Both the Democratic and Republican messages resulted in countervailing effects from partisans. The Democratic message diminished rejection of ICSID among Democrats by 11%, but the same message increased rejection of ICSID among Republicans and Independents. Similarly, the Republican message increased support for ICSID by 11% among Republicans, but served simply to increase uncertainty among Democrats. “Don’t know” responses from Democrats rose by 17%. In contrast, the additional information provided in all the treatments declined the percent of Independents answering “Don’t know”, but served to equally increase Independents’ support and rejection of ICSID. Partisan reaction to even the bipartisan message complicates the impact of attempting to move opinion.
As it stands, support for ICSID falls behind both that of the WTO and the ICC. Raising ICSID from obscurity could increase support, but only if discussions remain politically neutral. Whether other framings of ICSID’s benefits—transparency, third party objectivity, US investors’ protection from foreign courts—would be more broadly effective remains an open question.


* Alexandra Guisinger ([log in to unmask]) is Assistant Professor of political science at the University of Notre Dame; Alisha Anderson ([log in to unmask]) is a senior at the University of Notre Dame’s Mendoza College of Business. The authors are grateful to three anonymous peer reviewers for their helpful comments. The views expressed by the authors of this Perspective do not necessarily reflect the opinions of Columbia University or its partners and supporters. Columbia FDI Perspectives (ISSN 2158-3579) is a peer-reviewed series.

[1] Alexandra Guisinger and Elizabeth Saunders, “Mapping the boundaries of elite cues: How elites shape mass opinion across international issues,” ISA Annual Meeting, March 2014.

[2] John Zaller, The Nature and Origins of Mass Opinion (Cambridge: CUP, 1992), p. 6.


The material in this Perspective may be reprinted if accompanied by the following acknowledgment: “Alexandra Guisinger and Alisha Anderson, ‘ICSID, public opinion and the effect of (hypothetical) elite messaging,’ Columbia FDI Perspectives, No. 127, August 4, 2014. Reprinted with permission from the Columbia Center on Sustainable Investment (” A copy should kindly be sent to the Columbia Center on Sustainable Investment at [log in to unmask].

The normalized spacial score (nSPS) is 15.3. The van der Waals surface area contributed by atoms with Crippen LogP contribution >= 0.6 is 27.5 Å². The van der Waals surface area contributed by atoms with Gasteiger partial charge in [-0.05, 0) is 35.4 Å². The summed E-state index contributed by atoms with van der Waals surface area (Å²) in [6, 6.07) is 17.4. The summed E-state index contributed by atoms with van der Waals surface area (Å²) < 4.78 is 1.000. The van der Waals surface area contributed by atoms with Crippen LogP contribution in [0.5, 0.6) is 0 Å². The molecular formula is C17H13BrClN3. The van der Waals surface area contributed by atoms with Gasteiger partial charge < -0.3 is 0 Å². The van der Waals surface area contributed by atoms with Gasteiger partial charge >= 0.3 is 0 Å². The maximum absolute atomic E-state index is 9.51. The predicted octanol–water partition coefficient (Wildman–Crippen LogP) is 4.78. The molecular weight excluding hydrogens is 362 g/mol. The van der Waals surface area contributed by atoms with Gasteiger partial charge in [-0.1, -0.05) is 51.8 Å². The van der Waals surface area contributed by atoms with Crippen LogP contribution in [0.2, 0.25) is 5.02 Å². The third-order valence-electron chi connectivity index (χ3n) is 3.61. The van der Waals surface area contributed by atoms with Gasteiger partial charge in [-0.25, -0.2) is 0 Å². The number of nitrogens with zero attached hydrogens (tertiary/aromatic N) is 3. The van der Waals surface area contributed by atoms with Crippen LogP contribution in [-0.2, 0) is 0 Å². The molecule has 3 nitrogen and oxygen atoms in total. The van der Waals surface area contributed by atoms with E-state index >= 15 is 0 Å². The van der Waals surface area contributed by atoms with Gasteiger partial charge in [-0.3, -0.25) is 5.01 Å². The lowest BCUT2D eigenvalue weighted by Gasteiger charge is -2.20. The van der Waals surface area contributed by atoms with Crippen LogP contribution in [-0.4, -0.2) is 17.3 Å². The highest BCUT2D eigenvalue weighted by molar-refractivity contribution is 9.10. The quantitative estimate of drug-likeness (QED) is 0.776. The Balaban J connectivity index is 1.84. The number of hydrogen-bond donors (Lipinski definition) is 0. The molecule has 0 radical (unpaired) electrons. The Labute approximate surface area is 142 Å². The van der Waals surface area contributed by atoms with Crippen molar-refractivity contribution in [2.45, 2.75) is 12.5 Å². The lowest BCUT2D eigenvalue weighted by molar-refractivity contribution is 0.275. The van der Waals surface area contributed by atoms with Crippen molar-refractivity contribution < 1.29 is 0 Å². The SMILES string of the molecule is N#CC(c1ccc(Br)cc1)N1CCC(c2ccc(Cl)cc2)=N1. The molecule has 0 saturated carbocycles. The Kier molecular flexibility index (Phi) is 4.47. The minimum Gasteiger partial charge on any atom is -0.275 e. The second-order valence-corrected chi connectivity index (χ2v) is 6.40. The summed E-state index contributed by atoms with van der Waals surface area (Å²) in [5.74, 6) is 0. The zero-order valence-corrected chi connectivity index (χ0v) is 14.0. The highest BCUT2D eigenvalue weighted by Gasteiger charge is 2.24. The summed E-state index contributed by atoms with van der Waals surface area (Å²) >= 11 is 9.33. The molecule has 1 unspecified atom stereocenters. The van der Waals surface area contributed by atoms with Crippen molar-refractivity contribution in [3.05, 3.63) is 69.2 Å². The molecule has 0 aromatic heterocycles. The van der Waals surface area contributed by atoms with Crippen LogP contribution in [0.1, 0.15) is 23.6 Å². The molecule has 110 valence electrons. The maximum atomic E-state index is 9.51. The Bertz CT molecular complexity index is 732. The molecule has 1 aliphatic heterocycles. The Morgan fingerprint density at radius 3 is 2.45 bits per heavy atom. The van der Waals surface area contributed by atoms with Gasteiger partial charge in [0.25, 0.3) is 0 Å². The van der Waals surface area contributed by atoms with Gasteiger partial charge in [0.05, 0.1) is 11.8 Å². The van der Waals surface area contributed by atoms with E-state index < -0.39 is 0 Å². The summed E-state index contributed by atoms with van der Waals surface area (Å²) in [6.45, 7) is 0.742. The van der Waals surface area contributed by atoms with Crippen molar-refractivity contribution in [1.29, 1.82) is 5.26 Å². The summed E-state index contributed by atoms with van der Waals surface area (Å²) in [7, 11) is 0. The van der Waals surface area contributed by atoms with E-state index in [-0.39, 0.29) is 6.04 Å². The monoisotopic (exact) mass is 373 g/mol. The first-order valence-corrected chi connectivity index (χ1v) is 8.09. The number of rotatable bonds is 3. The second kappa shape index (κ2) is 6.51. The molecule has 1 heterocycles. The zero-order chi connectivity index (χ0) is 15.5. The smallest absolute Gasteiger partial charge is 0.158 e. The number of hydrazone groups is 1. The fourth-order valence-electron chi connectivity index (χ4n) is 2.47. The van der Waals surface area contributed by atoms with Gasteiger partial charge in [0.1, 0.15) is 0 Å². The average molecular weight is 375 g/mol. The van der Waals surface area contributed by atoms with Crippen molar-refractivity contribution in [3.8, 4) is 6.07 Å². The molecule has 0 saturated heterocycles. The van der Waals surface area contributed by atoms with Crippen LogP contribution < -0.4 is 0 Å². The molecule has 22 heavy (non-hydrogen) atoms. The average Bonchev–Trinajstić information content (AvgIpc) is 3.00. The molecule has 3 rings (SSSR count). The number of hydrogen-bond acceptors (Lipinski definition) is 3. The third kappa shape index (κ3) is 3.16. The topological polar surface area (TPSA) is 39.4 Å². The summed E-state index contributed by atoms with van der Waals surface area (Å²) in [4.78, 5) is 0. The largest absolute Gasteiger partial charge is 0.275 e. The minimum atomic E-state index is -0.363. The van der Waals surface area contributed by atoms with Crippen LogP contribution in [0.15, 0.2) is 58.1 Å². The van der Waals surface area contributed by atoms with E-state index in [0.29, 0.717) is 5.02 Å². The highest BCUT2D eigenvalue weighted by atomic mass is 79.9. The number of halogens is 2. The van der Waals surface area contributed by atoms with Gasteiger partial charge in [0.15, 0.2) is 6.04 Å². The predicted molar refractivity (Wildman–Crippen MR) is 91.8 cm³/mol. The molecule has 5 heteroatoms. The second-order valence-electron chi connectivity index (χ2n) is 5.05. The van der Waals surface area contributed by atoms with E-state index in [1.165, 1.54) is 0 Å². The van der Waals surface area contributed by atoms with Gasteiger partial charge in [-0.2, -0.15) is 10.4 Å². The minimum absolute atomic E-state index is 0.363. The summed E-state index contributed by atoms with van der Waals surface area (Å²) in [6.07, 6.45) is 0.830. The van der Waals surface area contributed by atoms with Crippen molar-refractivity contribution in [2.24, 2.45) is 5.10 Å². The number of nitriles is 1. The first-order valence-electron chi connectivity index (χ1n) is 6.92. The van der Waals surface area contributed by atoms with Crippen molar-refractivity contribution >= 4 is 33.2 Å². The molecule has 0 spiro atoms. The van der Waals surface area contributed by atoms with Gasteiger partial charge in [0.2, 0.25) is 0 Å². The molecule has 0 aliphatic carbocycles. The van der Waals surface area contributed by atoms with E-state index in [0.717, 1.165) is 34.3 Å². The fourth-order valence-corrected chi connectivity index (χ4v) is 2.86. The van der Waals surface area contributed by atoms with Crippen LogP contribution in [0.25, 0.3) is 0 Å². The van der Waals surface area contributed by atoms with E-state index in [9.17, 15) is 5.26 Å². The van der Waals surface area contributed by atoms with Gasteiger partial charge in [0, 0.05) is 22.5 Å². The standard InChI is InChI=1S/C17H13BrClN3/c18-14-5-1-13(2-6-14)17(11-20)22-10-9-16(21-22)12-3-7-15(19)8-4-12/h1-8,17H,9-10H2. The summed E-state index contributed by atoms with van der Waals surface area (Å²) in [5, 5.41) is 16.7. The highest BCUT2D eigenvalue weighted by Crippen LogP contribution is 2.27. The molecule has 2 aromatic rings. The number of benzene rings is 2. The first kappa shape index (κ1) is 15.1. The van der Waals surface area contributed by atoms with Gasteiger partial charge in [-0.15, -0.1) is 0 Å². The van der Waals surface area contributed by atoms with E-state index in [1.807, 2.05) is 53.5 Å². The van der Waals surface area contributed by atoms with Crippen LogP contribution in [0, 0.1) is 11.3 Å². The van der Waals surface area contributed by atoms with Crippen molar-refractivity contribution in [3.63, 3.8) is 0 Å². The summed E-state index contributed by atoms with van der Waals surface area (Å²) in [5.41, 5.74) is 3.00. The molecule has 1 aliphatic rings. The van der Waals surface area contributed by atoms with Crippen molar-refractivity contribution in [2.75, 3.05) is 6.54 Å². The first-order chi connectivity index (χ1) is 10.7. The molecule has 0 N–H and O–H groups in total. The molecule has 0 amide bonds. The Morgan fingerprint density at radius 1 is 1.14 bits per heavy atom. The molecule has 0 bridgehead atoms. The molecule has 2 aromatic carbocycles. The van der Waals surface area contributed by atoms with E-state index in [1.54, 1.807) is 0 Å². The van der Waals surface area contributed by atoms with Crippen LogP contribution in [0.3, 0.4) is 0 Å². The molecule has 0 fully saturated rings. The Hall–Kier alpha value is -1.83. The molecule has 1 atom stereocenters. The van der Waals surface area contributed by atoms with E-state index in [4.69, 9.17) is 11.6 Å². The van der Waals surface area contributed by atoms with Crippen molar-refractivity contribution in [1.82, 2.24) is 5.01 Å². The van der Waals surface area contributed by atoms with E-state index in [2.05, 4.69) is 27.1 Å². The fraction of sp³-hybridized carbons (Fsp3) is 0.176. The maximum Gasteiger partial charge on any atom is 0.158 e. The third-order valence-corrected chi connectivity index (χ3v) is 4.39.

For further information, including information regarding submission to the Perspectives, please contact: Columbia Center on Sustainable Investment, Shawn Lim, [log in to unmask] or [log in to unmask].
The Columbia Center on Sustainable Investment (CCSI), a joint center of Columbia Law School and the Earth Institute at Columbia University, is a leading applied research center and forum dedicated to the study, practice and discussion of sustainable international investment. Our mission is to develop and disseminate practical approaches and solutions, as well as to analyze topical policy-oriented issues, in order to maximize the impact of international investment for sustainable development. The Center undertakes its mission through interdisciplinary research, advisory projects, multi-stakeholder dialogue, educational programs, and the development of resources and tools. For more information, visit us at


Most recent Columbia FDI Perspectives 

  • No. 126, Lise Johnson, “The Transparency Rules and Transparency Convention: A good start and model for broader reform in investor-state arbitration,” July 21, 2014.
  • No. 125, Anna De Luca, “Withdrawing incentives to attract FDI: Can host countries put the genie back into the bottle?” July 7, 2014.
  • No. 124, Rafael Tamayo-Álvarez, Maria Alejandra Gonzalez-Perez and Juan David Rodriguez-Rios, “How to enhance labor provisions in IIAs,” June 23, 2014.
  • No. 123, James Nicholson and John Gaffney, “Cost allocation in investment arbitration: Forward toward incentivization,” June 9, 2014.
  • No. 122, Miguel Pérez Ludeña, “The rise of FDI income, and what it means for the balance of payments of developing countries,” May 26, 2014.

All previous FDI Perspectives are available at


Karl P. Sauvant, Ph.D.
Resident Senior Fellow
Columbia Center on Sustainable Investment
Columbia Law School - Earth Institute
Columbia University
435 West 116th Street, Rm. JGH 645
New York, NY 10027
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For Karl P. Sauvant and Federico Ortino, Improving the International Investment Law and Policy Regime: Options for the Future, and Karl P. Sauvant and Victor Zitian Chen, "China's regulatory framework for outward foreign direct investment,"China Economic Journal, vol. 7 (2014), pp. 141-163, see the Center's website.